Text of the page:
soblue


Suprised you aren't in the militantly schematic camp, John

B>


Just wait for the 2010 Winsome set -- Princess Rails even comes with dice!


PACKRAT ANGRY! PACKRAT KILL!!

B>
 
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Geo
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MidKentGamerUK wrote:
The tiles are printed on 'heavy paper', not unlike the photographic paper you can buy for printing at home. The kinda dubious quality I'd expect from the amateur publishers one usually associates with train games, but from Mayfair/Look-Out, and with a nigh on £50 price tag, it's just plain shoddy... shake

It's a piss take to be honest... Gutted cry


I have a couple of 18xx games and their tiles although not chunky (with the exception of Steam over Holland), are not just 'heavy paper' either. For the price you should get thicker tiles.

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Chakroun Karim
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Bruce Murphy
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MidKentGamerUK wrote:
thepackrat wrote:
18xx games aren't about big chunky warrior princess components, you play the game for the game


If you're the kinda mug that'll happily pay premium rates for low quality 'look what I printed at school today, mum' components, then you're welcome to buy my copy of 1853.


Ah, I see the problem. I'm not 'the sort of mug' who goes to a game publisher to get fancy (or non-fancy) bits of paper. I can get those from any art supplies store. I go to game publishers for games, and I'm willing to pay premium rates for interesting games (in fact, I'm largely price insensitive)

Quote:

Not entirely sure where warrior princesses come into the equation though? Unless it's part of your petulent teenage angsty -'I was into this game back when it was printed on a brown paper bag, way before it "sold out" and became mainstream and trendy, because I'm so cool and underground' thang?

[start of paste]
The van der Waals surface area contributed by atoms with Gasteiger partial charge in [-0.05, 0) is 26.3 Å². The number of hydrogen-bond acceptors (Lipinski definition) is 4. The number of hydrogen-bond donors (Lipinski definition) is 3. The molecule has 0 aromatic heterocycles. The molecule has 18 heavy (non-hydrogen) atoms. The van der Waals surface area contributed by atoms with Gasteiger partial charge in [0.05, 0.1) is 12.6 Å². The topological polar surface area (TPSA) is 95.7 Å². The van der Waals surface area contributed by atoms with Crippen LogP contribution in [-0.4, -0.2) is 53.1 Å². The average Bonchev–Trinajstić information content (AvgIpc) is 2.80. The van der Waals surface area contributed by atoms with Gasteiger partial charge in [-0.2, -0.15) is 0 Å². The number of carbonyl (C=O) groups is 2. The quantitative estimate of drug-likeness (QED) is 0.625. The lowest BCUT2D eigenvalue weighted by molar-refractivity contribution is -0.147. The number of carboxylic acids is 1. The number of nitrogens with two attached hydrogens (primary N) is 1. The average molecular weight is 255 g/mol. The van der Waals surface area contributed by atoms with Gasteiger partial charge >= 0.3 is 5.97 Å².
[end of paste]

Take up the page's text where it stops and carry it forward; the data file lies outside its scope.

(The original ) 1853 could do with a component upgrade. Wooden station markers for example. If I really wanted them I could make my own.

B>
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J C Lawrence
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MidKentGamerUK wrote:
Is it usual for 18XX games to come with paper tiles or is this reprint unique in not having nice chunky and resilient tiles?


Strange as it may seem, thick track-tiles make the 18xx actually harder to play. It is true. The thicker tiles create parallax between the surface of the tile and the map surface, and make the surface "bumpy" as track lines are traced across tiles, down to the map surface, and back up on tiles, making routes actually harder to see and harder to calculate. The effect seems subtle, but is pervasive and draining, especially on a long game, and most especially as the end of a long game approaches and players are tired (and often cranky). The larger the map, and 1853's map is very large, the larger this problem is. Stupid errors because player's didn't see something due to the game's presentation aren't good and most certainly don't improve the game-experience.